ComingSoon.net recently sat down with Ed Skrein (Deadpool, Alita: Battle Angel) to let us in on what it was like to work within the world of Maleficent as the dark fairy, Borra. He also spoke to us about his impactful working experience with Chiwetel Ejiofor and Angelina Jolie and the importance of tackling the themes within a film of this massive scope.
In Disney’s Maleficent: Mistress of Evil, Aurora (Elle Fanning) and Prince Phillip (Harris Dickinson) decide to marry and leave their royal nests–which doesn’t sit too well with either set of parents. Maleficent (Angelina Jolie) is cautious about Phillip’s intentions and Phillip’s mother Queen Ingrith (Michelle Pfeiffer) raises concerns about Maleficent’s influence over Aurora–the kingdoms give to dark forces at play. Maleficent is still seen as a dark and dangerous foe to humans but when unexpected allies come forward to help her, the fate of the land is in her hands as an insidiously veiled threat rises.
CS: I’m really excited to talk to you. I’ve been such a fan since Game of Thrones and to see you returning to the fantasy world is super exciting. I want to know what drew you to the project and were you excited to jump in and be a dark fairy?
ES: Yeah, there was much to look forward to with this project. Such a nuanced character grappling with such interesting moral dilemmas and inner struggles, you know? I love the fact that Borra hasn’t got it worked out. We watch him in real-time deal with this moving situation, this changing situation. I’d say him, Conall (Chiwetel Ejiofor) and Maleficent for pretty much the first hour know what will happen next. Things just keep changing and we’re reacting to them. All of us just want to be left alone; we just want to be left in peace. We just want to be able to carry on our rich cultural history and for that history and culture to be respected, but to be able to live together.
I think these themes are very important. I come from a very diverse multicultural part of London. I thought it was normal, growing up, that you’d have a Muslim, a Christian, a Jew, an Atheist, and a Rastafarian, all just living together. And one day, we’d go and eat Egyptian food and the next we’re going to have Jamaican food, and the next day we’re having Greek food. And every day I’d hear a different accent and language in each house, and this was beautiful to me. This is something I celebrate, and I love. We would allow each other’s cultures to be celebrated and coexist together, you know, and it was beautiful.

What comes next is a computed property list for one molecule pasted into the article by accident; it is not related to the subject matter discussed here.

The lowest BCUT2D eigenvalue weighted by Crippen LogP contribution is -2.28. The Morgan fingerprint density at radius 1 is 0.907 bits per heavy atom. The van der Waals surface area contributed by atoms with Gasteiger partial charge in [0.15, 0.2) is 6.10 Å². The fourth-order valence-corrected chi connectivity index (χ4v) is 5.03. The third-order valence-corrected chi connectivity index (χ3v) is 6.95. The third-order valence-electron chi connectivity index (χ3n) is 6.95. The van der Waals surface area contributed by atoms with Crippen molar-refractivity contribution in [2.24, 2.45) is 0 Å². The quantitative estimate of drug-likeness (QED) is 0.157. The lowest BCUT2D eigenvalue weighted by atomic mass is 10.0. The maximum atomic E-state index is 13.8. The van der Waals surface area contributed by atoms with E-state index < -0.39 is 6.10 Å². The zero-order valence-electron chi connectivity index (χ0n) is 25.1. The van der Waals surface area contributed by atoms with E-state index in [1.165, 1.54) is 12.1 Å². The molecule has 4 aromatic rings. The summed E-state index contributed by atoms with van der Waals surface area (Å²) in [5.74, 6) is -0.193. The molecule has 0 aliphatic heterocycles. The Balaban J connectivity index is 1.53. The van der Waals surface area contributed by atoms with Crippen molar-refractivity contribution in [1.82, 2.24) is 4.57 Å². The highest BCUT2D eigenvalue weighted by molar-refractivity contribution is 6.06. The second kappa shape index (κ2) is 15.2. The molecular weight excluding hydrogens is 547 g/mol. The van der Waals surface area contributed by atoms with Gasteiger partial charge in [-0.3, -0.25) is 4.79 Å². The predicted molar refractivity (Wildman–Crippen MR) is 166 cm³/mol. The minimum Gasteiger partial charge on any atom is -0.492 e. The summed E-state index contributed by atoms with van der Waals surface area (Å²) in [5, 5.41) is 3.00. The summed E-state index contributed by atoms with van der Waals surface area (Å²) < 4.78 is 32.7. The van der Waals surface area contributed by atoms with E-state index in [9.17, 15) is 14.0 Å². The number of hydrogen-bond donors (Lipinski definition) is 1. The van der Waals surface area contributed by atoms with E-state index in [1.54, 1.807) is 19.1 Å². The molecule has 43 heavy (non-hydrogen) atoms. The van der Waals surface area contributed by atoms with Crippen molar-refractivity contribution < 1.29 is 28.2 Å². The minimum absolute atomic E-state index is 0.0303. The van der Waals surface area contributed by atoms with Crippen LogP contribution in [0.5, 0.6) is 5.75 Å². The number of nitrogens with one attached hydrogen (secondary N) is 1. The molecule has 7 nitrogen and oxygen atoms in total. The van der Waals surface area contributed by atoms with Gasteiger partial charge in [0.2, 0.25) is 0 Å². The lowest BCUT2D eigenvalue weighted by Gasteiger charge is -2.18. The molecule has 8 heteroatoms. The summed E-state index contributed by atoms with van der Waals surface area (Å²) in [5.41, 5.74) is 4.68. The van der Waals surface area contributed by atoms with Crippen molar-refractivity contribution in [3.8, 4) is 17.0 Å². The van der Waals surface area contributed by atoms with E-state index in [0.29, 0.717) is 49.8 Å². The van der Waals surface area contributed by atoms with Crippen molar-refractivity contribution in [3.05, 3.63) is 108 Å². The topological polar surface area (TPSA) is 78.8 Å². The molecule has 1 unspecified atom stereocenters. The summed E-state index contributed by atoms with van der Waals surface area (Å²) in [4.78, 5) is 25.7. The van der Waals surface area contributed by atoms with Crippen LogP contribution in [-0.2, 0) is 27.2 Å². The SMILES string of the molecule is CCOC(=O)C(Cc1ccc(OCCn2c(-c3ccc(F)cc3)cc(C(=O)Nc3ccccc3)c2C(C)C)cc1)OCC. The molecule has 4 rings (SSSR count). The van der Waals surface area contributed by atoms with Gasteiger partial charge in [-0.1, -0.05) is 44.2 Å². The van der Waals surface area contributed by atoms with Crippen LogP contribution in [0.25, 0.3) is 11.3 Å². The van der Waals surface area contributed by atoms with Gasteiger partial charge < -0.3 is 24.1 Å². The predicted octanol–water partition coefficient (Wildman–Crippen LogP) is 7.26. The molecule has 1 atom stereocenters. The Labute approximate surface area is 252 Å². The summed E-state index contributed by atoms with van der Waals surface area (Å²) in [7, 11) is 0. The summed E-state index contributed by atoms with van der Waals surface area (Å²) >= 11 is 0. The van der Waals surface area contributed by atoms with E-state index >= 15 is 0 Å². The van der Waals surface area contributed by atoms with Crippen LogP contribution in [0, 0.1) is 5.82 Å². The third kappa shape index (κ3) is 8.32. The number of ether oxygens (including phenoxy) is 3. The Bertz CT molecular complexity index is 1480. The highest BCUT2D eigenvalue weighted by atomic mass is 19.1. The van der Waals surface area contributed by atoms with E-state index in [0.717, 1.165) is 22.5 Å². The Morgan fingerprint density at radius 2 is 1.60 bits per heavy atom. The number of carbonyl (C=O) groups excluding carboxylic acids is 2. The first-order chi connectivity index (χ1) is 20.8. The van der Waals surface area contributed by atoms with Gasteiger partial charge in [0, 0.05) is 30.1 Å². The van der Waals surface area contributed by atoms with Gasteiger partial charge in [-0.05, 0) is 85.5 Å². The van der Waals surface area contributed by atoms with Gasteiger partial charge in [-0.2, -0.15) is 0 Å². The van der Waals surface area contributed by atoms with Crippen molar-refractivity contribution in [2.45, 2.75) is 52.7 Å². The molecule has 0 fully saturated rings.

The themes in Maleficent reflect this and it was an interesting proposition to be involved with this character and get into it. It’s an interesting place to go to, conceptually and intellectually, but also an interesting vessel for change in a time when we need to be having these conversations. It’s a time during the rise of nationalism and closing of borders, you know, and a time of a lack of empathy and love. It’s a time of fear for otherness and oppression, direct oppression of otherness and sometimes it feels like, even though we are making such wonderful progress in so many areas, we are still able to take steps back and it’s a worry.
Angelina Jolie is someone who has such a strong, positive moral code, that every time you speak with her you feel her passion with this project. Chiwetel and all of us would have these conversations on set, and it’s clear how passionate it was for everyone involved, for all of us to explore and dive into.
CS: Did you and Chiwetel do a lot of work on the backstory, having different schools of thought on the ways that your characters approach the human conflict?
ES: This is really interesting. Yeah, Chiwetel and I, we created our characters in isolation. We met on set for the first time on the first day. We may have met once before during a make-up test, but we didn’t discuss things conceptually. I suppose that could have gone one way or the other. Luckily, it went the right way and we just clicked, and the chemistry was incredible from the first moment. What was important to me in representing this much more lifelike representation of two brothers or two colleagues or loved ones that have different opinions, was that we clearly have this respect for each other. We clearly have this love for each other, and we certainly have a certain amount of trust for each other, but we disagree on the best way to get peace for our people. In every political struggle, you see opposing opinions on how people should deal with it.